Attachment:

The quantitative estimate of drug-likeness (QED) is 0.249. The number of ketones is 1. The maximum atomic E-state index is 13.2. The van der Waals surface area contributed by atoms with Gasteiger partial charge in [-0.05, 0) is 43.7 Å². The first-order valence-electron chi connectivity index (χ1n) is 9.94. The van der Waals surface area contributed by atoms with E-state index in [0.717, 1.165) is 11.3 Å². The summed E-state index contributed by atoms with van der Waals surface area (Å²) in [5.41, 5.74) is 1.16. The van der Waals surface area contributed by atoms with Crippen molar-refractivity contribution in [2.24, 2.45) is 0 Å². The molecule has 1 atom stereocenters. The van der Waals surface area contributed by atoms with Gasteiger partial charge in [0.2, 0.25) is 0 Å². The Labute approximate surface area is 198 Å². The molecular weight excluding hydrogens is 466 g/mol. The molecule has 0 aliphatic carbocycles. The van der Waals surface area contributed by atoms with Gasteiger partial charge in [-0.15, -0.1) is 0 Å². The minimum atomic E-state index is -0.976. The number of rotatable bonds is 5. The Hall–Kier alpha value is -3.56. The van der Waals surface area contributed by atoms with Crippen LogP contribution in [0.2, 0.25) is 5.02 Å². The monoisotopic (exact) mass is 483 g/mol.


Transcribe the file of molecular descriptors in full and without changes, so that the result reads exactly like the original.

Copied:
The quantitative estimate of drug-likeness (QED) is 0.249. The number of ketones is 1. The maximum atomic E-state index is 13.2. The van der Waals surface area contributed by atoms with Gasteiger partial charge in [-0.05, 0) is 43.7 Å². The first-order valence-electron chi connectivity index (χ1n) is 9.94. The van der Waals surface area contributed by atoms with E-state index in [0.717, 1.165) is 11.3 Å². The summed E-state index contributed by atoms with van der Waals surface area (Å²) in [5.41, 5.74) is 1.16. The van der Waals surface area contributed by atoms with Crippen molar-refractivity contribution in [2.24, 2.45) is 0 Å². The molecule has 1 atom stereocenters. The van der Waals surface area contributed by atoms with Gasteiger partial charge in [0.2, 0.25) is 0 Å². The Labute approximate surface area is 198 Å². The molecular weight excluding hydrogens is 466 g/mol. The molecule has 0 aliphatic carbocycles. The van der Waals surface area contributed by atoms with Gasteiger partial charge in [-0.15, -0.1) is 0 Å². The minimum atomic E-state index is -0.976. The number of rotatable bonds is 5. The Hall–Kier alpha value is -3.56. The van der Waals surface area contributed by atoms with Crippen LogP contribution in [0.2, 0.25) is 5.02 Å². The monoisotopic (exact) mass is 483 g/mol.